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The day book. (Chicago, Ill.) 1911-1917, January 08, 1912, Image 3

Image and text provided by University of Illinois at Urbana-Champaign Library, Urbana, IL

Persistent link: http://chroniclingamerica.loc.gov/lccn/sn83045487/1912-01-08/ed-1/seq-3/

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RICHESON SENTENCE TO
DEATH POSTPONED
Boston, Mass., Jan. 8. The
sentencing of the Rev. Clarence
Virgil Thompson Richeson to the
electric chair for the murder of
Avis Linnell was postponed this
afternoon until 1 o'clock tomor
row. The postppnement was caused
by the sudden nervous break
down of Attorney Morse, chief
counsel for Richeson. The con
fession of his client has proved
too much for Morse.
Judge Sanderson has no option
but to sentence Richeson tc the
electric chair tomorrow. The law
of Massachusetts provides no oth
er penalty for the man who pleads
guilty to murder in the first de
gree. There is only one way in which
Richeson's life may be saved.
That is through Governor Foss,
who has the power of commuta
tion. Governor Foss is known to be
' opposed, to capital punishment.
So is the majority of his council.
, But it is doubtful if Governor
Foss wilhact in view of the sen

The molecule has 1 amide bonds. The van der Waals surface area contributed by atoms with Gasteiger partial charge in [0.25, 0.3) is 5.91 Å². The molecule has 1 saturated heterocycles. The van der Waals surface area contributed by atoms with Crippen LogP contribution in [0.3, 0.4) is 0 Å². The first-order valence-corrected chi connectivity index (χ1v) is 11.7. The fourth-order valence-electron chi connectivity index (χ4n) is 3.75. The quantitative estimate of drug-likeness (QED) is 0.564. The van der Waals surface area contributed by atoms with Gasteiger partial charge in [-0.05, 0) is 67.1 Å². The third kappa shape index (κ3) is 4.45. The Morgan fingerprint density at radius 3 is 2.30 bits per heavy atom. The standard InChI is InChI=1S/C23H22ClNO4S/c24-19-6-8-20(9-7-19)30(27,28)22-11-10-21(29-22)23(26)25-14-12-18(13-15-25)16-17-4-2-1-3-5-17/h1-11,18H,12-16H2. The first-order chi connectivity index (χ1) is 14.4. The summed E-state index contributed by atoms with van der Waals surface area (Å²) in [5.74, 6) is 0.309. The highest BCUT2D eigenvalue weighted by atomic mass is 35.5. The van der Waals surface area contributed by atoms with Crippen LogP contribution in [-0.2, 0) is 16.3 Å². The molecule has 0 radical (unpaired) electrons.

timent of the people in Massa
chusetts, a sentiment that is
growing as the circumstances
surrounding Richeson's crime are
being revealed.
Death Penalty For Richeson
Demand of Thomas W. Lawson
To District Attorney Pelletier:
For God's sake and for hu
manity's sak'e, for the sake of
those dependent upon you the
helpless mothers, wives and
daughters adhere to your stand.
Better a million times that we
of the chill blooded North take
example by our virtue worship
ping, unbridled license hating
brother of the South, an4 lynch,
hack, and burn, than that we
stand idly by and let the ulcer
brained sentimentalists police our
highways and schools and
churches.
Is it possible that the sentimen
talists' vision of the sorrows and
miseries of the vilely criminal is
going to drive the fathers, hus
bands and brothers of our land to
make the rope, the gun and the
torch the companions of their
plows and Bibles?
It's up to you, Mr. District At
torney, and to your brothers of
the law, to answer. t
Thomas W. Lawsen
Poor Creature'.
"Little Boy," asked the well
meaning reformer, "jsthat your
mamma over yonder with those
beautiful feathers in her hat?"
"Yes, sir," answered the bright
lad. '
"Well, do you know what poor
creature it is that has had to suf
fer in order that your mamma
might has the feathers with
which .she adorns herself so
proudly?"
"Yes, sir; my papa."
o o
Incidentally, it is interesting to
note that Mr. Cartmell is not at
home just now, and that the mis
sus has given away all Robert's
clothes as well as her'own.
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